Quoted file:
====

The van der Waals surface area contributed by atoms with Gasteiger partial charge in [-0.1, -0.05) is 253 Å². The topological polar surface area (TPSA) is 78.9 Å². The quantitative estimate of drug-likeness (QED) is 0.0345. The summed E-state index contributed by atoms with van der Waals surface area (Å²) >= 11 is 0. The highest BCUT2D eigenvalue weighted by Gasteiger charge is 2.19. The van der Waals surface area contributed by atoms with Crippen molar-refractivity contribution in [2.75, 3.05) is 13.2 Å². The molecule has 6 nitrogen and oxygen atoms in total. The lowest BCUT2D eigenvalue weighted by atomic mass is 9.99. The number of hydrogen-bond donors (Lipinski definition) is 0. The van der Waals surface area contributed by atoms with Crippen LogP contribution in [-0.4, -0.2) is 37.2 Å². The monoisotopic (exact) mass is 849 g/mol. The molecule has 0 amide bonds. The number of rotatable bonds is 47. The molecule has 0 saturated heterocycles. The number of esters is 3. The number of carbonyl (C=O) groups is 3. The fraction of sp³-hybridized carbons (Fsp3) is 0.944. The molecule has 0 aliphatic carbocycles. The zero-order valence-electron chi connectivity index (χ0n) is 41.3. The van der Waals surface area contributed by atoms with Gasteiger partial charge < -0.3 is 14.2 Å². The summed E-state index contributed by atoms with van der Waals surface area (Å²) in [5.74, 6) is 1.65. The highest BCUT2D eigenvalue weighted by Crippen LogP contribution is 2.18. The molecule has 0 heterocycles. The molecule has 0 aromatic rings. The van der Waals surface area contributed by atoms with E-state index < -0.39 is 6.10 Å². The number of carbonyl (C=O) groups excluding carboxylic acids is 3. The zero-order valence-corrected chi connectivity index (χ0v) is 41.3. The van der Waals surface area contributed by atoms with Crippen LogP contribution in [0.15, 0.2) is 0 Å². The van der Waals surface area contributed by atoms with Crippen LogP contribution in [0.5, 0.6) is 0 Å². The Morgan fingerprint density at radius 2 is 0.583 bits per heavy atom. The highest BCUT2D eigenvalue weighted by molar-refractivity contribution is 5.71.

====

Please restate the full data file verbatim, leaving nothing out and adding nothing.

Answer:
The van der Waals surface area contributed by atoms with Gasteiger partial charge in [-0.1, -0.05) is 253 Å². The topological polar surface area (TPSA) is 78.9 Å². The quantitative estimate of drug-likeness (QED) is 0.0345. The summed E-state index contributed by atoms with van der Waals surface area (Å²) >= 11 is 0. The highest BCUT2D eigenvalue weighted by Gasteiger charge is 2.19. The van der Waals surface area contributed by atoms with Crippen molar-refractivity contribution in [2.75, 3.05) is 13.2 Å². The molecule has 6 nitrogen and oxygen atoms in total. The lowest BCUT2D eigenvalue weighted by atomic mass is 9.99. The number of hydrogen-bond donors (Lipinski definition) is 0. The van der Waals surface area contributed by atoms with Crippen LogP contribution in [-0.4, -0.2) is 37.2 Å². The monoisotopic (exact) mass is 849 g/mol. The molecule has 0 amide bonds. The number of rotatable bonds is 47. The molecule has 0 saturated heterocycles. The number of esters is 3. The number of carbonyl (C=O) groups is 3. The fraction of sp³-hybridized carbons (Fsp3) is 0.944. The molecule has 0 aliphatic carbocycles. The zero-order valence-electron chi connectivity index (χ0n) is 41.3. The van der Waals surface area contributed by atoms with Gasteiger partial charge < -0.3 is 14.2 Å². The summed E-state index contributed by atoms with van der Waals surface area (Å²) in [5.74, 6) is 1.65. The highest BCUT2D eigenvalue weighted by Crippen LogP contribution is 2.18. The molecule has 0 heterocycles. The molecule has 0 aromatic rings. The van der Waals surface area contributed by atoms with E-state index < -0.39 is 6.10 Å². The number of carbonyl (C=O) groups excluding carboxylic acids is 3. The zero-order valence-corrected chi connectivity index (χ0v) is 41.3. The van der Waals surface area contributed by atoms with Crippen LogP contribution in [0.15, 0.2) is 0 Å². The van der Waals surface area contributed by atoms with Crippen LogP contribution in [0.5, 0.6) is 0 Å². The Morgan fingerprint density at radius 2 is 0.583 bits per heavy atom. The highest BCUT2D eigenvalue weighted by molar-refractivity contribution is 5.71.